Can Aviation Biofuels Justify the Hype?

by Matthew Van Dusen, Txchnologist

Two weeks ago, a Gulfstream G-450 loaded with journalists and executives from Honeywell’s energy division, UOP, departed from Morristown, N.J. and touched down at Le Bourget Airport after an “utterly unremarkable” flight.

The purpose of the flight, which retraced Charles Lindbergh’s historic 1927 pond crossing, was to prove for the Paris Air Show the viability of the fuel that held them aloft: 50-50 blend of jet fuel and a biofuel derived from camelina, a seed plant. The blend saved 5.5 metric tons of carbon emissions for the flight compared to straight jet fuel, according to the company. (A 747 crossed the Atlantic several days later on a similar biofuel blend.)

Jim Rekoske, vice president and general manager of Renewable Energy and Chemicals for UOP, said that recent events had brought biofuels “one step closer to commercial use that will help the aviation community reduce its carbon footprint and dependence on crude.”

image via Thunderbirds

Not everyone was impressed.

“It would have been a technical shocker only if the fuel didn’t work,” said James Bartis, a biofuels expert at the Rand Corp.

Aviation biofuels derived from camelina, jatropha, algae and other sources have been hyped, and funded, for years as petroleum alternatives that are just years away from widespread adoption. This view was affirmed in June when the oil-product standards body ASTM International granted preliminary approval for commercial airlines to use aviation biofuels (also known as BIO SPK).

The approval comes as airlines are facing pressure, particularly in Europe, to reduce their emissions, which account for 2 percent of global carbon emissions.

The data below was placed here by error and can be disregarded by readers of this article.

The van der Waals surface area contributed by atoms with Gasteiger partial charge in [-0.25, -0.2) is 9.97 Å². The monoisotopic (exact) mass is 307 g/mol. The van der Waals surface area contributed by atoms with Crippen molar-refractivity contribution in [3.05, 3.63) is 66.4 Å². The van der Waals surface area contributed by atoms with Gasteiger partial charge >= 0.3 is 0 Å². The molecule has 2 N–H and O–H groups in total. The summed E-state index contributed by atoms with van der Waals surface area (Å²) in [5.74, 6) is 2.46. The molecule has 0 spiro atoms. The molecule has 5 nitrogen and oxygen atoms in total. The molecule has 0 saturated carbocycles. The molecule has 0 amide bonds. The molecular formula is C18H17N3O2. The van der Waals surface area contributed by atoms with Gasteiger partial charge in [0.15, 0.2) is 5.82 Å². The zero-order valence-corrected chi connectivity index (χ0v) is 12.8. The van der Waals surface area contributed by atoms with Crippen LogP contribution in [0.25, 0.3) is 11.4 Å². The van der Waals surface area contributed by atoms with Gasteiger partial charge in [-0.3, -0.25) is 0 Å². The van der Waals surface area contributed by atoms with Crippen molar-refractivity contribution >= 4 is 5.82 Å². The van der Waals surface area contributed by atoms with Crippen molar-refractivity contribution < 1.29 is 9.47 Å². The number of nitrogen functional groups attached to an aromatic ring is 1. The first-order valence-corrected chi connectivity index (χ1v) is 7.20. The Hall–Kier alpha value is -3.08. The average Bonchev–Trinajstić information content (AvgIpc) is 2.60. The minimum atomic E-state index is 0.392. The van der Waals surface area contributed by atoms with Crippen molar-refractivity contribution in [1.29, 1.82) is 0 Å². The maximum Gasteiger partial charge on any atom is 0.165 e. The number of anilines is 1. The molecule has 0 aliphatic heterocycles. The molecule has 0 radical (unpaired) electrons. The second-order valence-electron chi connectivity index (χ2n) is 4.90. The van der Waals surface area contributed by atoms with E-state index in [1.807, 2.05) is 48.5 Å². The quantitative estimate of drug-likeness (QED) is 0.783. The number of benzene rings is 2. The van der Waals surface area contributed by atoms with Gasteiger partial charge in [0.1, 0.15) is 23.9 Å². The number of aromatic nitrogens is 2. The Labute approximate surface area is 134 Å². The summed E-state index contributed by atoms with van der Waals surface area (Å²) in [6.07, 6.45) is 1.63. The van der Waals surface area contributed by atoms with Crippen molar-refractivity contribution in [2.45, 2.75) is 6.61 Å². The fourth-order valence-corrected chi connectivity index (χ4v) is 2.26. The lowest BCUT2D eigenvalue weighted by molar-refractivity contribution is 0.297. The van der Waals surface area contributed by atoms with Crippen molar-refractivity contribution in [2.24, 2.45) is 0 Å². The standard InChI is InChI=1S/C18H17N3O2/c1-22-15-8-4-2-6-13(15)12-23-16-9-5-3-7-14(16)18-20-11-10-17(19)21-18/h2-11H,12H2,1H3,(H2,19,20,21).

Despite the obvious appeal of biofuels for energy security and environmental sustainability, analysts, researchers and even some within the industry remain skeptical that large numbers of passengers will be kept aloft by pond scum and scrub plants anytime soon.

Scalability an issue

The issue isn’t whether biofuels can power jets – that’s largely been proven.

The question is whether biofuels can be produced at a large enough scale to offset petroleum use – some 19 million barrels per day, according to RAND.

Yields from camelina, jatropha and other seed oils are so low that they could only provide a fraction of a percent of oil’s production, according to Bartis.

In January, he co-authored a coruscating report for Rand’s National Defense Research Institute that concluded the U.S. Defense Department received no benefit from its considerable investment in biofuels. (The Pentagon replied that every domestically produced barrel of biofuels improves U.S. energy security.)

Bartis believes that algae has more potential but is still “a research topic,” and the industry needs to mature.

Another knock against some biofuels is their carbon footprint.

Some fuels, such as palm oil grown in clear cut rainforests, require energy-intensive processing and adverse changes to land use that they result in higher carbon emissions than oil throughout their “lifecycle,” according to research by James Hileman principal research engineer in the Department of Aeronautics and Astronautics at MIT.